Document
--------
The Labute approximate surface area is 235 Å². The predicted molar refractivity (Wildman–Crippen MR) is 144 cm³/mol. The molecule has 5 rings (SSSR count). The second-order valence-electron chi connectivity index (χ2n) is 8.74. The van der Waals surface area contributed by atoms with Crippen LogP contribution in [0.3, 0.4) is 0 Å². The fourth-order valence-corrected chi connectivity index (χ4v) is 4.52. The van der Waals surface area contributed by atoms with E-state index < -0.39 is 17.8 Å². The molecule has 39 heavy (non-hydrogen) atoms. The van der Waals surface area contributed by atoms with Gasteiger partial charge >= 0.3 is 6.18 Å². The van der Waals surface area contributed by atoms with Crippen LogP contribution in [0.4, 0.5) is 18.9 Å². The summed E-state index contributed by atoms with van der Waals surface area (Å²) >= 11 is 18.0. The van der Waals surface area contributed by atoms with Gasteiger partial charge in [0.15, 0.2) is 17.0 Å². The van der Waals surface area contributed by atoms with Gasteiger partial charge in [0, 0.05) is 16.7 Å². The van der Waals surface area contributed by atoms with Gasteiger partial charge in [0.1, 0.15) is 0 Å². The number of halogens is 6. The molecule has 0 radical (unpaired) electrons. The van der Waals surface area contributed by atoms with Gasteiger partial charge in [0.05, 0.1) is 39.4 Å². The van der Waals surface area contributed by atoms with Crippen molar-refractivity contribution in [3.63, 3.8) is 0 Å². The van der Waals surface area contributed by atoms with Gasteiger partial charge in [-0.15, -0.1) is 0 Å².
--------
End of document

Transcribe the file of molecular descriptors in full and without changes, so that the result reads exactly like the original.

The Labute approximate surface area is 235 Å². The predicted molar refractivity (Wildman–Crippen MR) is 144 cm³/mol. The molecule has 5 rings (SSSR count). The second-order valence-electron chi connectivity index (χ2n) is 8.74. The van der Waals surface area contributed by atoms with Crippen LogP contribution in [0.3, 0.4) is 0 Å². The fourth-order valence-corrected chi connectivity index (χ4v) is 4.52. The van der Waals surface area contributed by atoms with E-state index < -0.39 is 17.8 Å². The molecule has 39 heavy (non-hydrogen) atoms. The van der Waals surface area contributed by atoms with Gasteiger partial charge >= 0.3 is 6.18 Å². The van der Waals surface area contributed by atoms with Crippen LogP contribution in [0.4, 0.5) is 18.9 Å². The summed E-state index contributed by atoms with van der Waals surface area (Å²) >= 11 is 18.0. The van der Waals surface area contributed by atoms with Gasteiger partial charge in [0.15, 0.2) is 17.0 Å². The van der Waals surface area contributed by atoms with Gasteiger partial charge in [0, 0.05) is 16.7 Å². The van der Waals surface area contributed by atoms with Gasteiger partial charge in [0.1, 0.15) is 0 Å². The number of halogens is 6. The molecule has 0 radical (unpaired) electrons. The van der Waals surface area contributed by atoms with Gasteiger partial charge in [0.05, 0.1) is 39.4 Å². The van der Waals surface area contributed by atoms with Crippen molar-refractivity contribution in [3.63, 3.8) is 0 Å². The van der Waals surface area contributed by atoms with Gasteiger partial charge in [-0.15, -0.1) is 0 Å².